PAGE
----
Exchange Rates and Fiscal Policy: The Tinbergen Condition

Yesterday’s WSJ Econoblog featured Menzie Chinn and Kash Mansori explaining the recent devaluation of the dollar, its longer term outlook, and the implications of the dollar devaluation. This discussion was on the afternoon that we learned that the current account for 2006Q3 was $225 billion (on a quarterly basis) or 6.8% of GDP. So why has the dollar been devaluing? Menzie opens by noting that it could be simply anticipation of lower U.S. interest rates (why I hope this continues will be explained later). While Menzie and Kash both note that abrupt changes in exchange rates might prove troubling, Kash rightfully noted that the large current account deficit might require a further devaluing of the dollar (why I hope he is right will be explained later – something along the lines of Kash’s real exchange rate puzzle). While Kash brings up the fact that U.S. national savings is very low relative to our investment, Menzie notes that the Chinese will not wish to see the yuan appreciate quickly.

While this was a very good discussion, I want to bring up the flurry of discussions last Friday in part due to what Ben Bernanke said about the yuan and about China’s high savings rate. Mark Thoma notes that Bernanke’s comment about an undervalued yuan being an “effective subsidy – but the fuss struck me as legalese as Bernanke’s point has been labeled before as Central Bank mercantilism. Menzie noted that we have seen a modest amount of yuan revaluation.

Greg Mankiw questioned Bernanke’s comments about the Chinese savings rate. Let me take this one step further by asking whether Bernanke was arguing that China should engage in aggregate demand stimulus, which would be an odd policy recommendation taken in isolation. But let’s take the converse of this by noting what Dean Baker wrote about U.S. aggregate demand policy:

It includes without comment the statement that China wants the U.S. to increase its savings rate as a way to reduce its trade deficit with China. Well, a higher savings rate will only reduce the trade deficit if it leads to a recession or at least substantially slower growth. This one is pretty simple. U.S. demand for imports from China depends on the value of the dollar and the level of demand in the U.S. economy. A higher savings rate can reduce demand in the U.S. economy, but the idea that China would suggest the U.S. should reduce its trade deficit by having a recession is rather peculiar.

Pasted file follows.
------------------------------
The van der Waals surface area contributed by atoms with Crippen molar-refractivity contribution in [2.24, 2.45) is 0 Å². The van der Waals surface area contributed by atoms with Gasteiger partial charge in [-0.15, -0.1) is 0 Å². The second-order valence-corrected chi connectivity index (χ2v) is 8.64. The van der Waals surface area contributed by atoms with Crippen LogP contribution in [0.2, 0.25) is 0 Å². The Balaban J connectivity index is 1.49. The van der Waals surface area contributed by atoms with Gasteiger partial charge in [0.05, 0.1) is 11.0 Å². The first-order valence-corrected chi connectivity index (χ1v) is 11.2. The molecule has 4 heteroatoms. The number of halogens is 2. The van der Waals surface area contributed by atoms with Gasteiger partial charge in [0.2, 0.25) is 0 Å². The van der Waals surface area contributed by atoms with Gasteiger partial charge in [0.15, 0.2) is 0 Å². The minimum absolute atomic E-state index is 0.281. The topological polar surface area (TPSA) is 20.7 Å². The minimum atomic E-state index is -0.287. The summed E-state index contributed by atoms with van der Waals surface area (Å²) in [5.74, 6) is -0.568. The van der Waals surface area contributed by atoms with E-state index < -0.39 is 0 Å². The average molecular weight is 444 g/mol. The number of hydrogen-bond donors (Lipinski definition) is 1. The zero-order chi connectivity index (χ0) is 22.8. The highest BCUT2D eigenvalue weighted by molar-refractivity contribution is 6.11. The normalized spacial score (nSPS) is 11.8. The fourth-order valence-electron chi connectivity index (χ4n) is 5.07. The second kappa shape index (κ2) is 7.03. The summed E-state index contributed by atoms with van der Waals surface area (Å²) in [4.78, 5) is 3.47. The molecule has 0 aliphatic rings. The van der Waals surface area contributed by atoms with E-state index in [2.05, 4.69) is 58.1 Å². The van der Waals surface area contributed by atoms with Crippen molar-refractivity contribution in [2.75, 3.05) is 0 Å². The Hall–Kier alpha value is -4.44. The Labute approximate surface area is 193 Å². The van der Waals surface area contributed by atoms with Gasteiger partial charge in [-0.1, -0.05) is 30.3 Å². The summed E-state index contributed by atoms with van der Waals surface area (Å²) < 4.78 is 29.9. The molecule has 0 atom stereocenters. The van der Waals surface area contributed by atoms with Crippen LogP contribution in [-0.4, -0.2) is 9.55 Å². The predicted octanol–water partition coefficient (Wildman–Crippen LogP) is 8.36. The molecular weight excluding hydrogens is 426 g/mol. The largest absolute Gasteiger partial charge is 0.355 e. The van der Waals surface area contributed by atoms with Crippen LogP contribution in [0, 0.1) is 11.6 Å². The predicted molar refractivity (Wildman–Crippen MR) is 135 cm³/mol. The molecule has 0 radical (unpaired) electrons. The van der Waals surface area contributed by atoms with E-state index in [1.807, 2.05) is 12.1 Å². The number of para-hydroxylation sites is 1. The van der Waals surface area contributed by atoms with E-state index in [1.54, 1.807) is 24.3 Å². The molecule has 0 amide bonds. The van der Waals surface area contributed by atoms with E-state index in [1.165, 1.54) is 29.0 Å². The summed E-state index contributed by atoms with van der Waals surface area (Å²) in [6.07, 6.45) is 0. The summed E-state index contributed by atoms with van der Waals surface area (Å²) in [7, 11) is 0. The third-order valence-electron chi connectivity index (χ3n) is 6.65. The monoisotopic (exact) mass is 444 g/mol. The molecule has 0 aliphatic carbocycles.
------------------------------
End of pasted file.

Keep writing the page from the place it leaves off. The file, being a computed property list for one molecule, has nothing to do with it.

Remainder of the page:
I tend to see this a little differently for reasons well expressed by Kash:

Obviously, exchange rates and domestic consumption/savings behavior are both jointly and simultaneously determined. But if I had to pick one to be more exogenous, I would vote for savings behavior. I think that the US’s underlying savings/investment balance has a lot more influence over the dollar exchange rate than the other way around. Dean suggests the opposite, and specifically argues that because the weak yuan has entailed the Chinese central bank buying lots of dollars, the Chinese exchange rate policy has effectively kept interest rates low in the US, which in turn has depressed savings.

Steven Kyle captures what Jan Tinbergen was getting at in his 1956 Economic Policy: Principles and Design:

In my opinion, both are. It is hard to imagine a “post-adjustment” world where there is not both a higher yuan and a US where there are lower deficits (i.e. more saving, probably on the part of both the government and the private sector). The reason for this is explained in my previous post but boils down to the standard result that if you have two targets (internal and external balance) then you need at least two policies to get there (in this case the exchange rate and the spending/income balance).